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Posted By: Ted Wendel Posted By Ted Wendel, Project HOPE volunteer on December 30, 2013

Labels: The Philippines , Disaster-Relief

Project HOPE medical volunteers help out in the Barangay of Katapunit, the Philippines

The rain came down in sheets, but the people of Barangay Katapunit poured into the grounds of the elementary school to be seen at a medical outreach set up by Project HOPE volunteers. The cool rain was a relief after a week of heat and humidity.

The day began before dawn for the team as they traveled for almost an hour to the site. There appear to be four types of roads on Panay Island. The combination of bumpy roads and rain made the trip to Katapunit an adventure to start the day.

Project HOPE medical volunteers help out in the Barangay of Katapunit, the Philippines

In spite of the less than ideal weather, the leaders of Barangay Katapunit were there early to greet the team. The Project HOPE volunteers set up a medical outreach site in less than an hour. Elementary school classrooms were quickly transformed into adult and pediatric “examination rooms,” a place to collect patient vital signs, a well-stocked pharmacy, a small surgical area and a patient education room. The eighteen members of the team had specific responsibilities and shortly after arriving they were actively involved in screening the community members as they streamed in.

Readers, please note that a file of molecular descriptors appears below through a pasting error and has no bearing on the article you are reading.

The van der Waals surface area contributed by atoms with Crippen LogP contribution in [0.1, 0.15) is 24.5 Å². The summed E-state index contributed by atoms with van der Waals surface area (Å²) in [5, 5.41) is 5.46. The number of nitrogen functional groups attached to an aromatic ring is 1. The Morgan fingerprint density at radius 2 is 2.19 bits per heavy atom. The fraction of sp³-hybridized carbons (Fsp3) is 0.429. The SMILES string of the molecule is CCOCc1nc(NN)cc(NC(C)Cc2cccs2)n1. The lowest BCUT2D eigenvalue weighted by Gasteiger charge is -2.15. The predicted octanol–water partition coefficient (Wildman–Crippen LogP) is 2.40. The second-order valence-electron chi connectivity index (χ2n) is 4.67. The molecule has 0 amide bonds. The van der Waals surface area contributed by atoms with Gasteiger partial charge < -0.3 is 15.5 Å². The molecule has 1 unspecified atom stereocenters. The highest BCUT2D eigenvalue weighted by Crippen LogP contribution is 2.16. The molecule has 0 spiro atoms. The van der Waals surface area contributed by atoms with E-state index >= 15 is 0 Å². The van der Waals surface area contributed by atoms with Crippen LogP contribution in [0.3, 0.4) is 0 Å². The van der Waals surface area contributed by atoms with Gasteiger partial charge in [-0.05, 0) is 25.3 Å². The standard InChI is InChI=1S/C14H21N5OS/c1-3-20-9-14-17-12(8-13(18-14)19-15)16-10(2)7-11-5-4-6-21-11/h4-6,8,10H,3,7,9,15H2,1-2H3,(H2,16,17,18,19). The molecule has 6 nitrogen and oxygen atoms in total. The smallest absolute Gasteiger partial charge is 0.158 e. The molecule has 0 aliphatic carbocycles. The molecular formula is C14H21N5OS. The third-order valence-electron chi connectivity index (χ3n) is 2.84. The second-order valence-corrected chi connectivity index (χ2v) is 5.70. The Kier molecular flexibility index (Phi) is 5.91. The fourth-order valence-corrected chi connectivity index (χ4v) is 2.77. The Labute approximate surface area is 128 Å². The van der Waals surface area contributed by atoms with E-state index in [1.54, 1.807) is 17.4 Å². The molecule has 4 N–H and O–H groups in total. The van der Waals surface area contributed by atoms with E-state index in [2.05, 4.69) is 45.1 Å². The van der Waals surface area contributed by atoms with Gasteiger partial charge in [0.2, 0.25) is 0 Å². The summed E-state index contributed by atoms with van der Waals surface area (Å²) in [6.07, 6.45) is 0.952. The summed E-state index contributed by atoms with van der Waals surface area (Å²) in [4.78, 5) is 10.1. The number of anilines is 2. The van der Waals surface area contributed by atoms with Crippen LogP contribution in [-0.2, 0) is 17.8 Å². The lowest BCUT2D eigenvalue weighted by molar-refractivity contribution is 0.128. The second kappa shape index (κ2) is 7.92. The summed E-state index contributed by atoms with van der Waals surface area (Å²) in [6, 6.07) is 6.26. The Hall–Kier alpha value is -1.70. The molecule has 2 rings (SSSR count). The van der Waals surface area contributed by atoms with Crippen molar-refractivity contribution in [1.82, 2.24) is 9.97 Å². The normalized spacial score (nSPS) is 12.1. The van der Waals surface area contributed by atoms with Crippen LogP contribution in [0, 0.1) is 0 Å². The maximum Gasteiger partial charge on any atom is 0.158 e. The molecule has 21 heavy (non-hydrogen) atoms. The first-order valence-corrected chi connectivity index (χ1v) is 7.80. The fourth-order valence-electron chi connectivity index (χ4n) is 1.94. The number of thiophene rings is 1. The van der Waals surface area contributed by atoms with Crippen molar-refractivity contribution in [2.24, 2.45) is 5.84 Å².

Over a period of six hours the team provided care for more than 200 people. Virtually everyone arrived on foot. Some of those who were seen had walked over five miles to get there. Some just needed a medical check-up while others presented with complex and challenging medical issues.

Project HOPE medical volunteers help out in the Barangay of Katapunit, the Philippines

The day included a humorous note when Dr. Steve Gardner from Massachusetts General Hospital did a mental status exam on an elderly woman. Part of the exam involves asking the woman to remember three objects. A few minutes later, Dr. Gardner asked the woman if she remembered the objects. She did not, but Dr Gardner was surprised to see 15 hands raised in the back of the room ready to answer the question.

The late afternoon trip back to Tapaz was more challenging than the morning trip. The rain had made the roads quite muddy. The team arrived “home” a little damp and tired but proud of the way they had served a community that rarely sees health care professionals.

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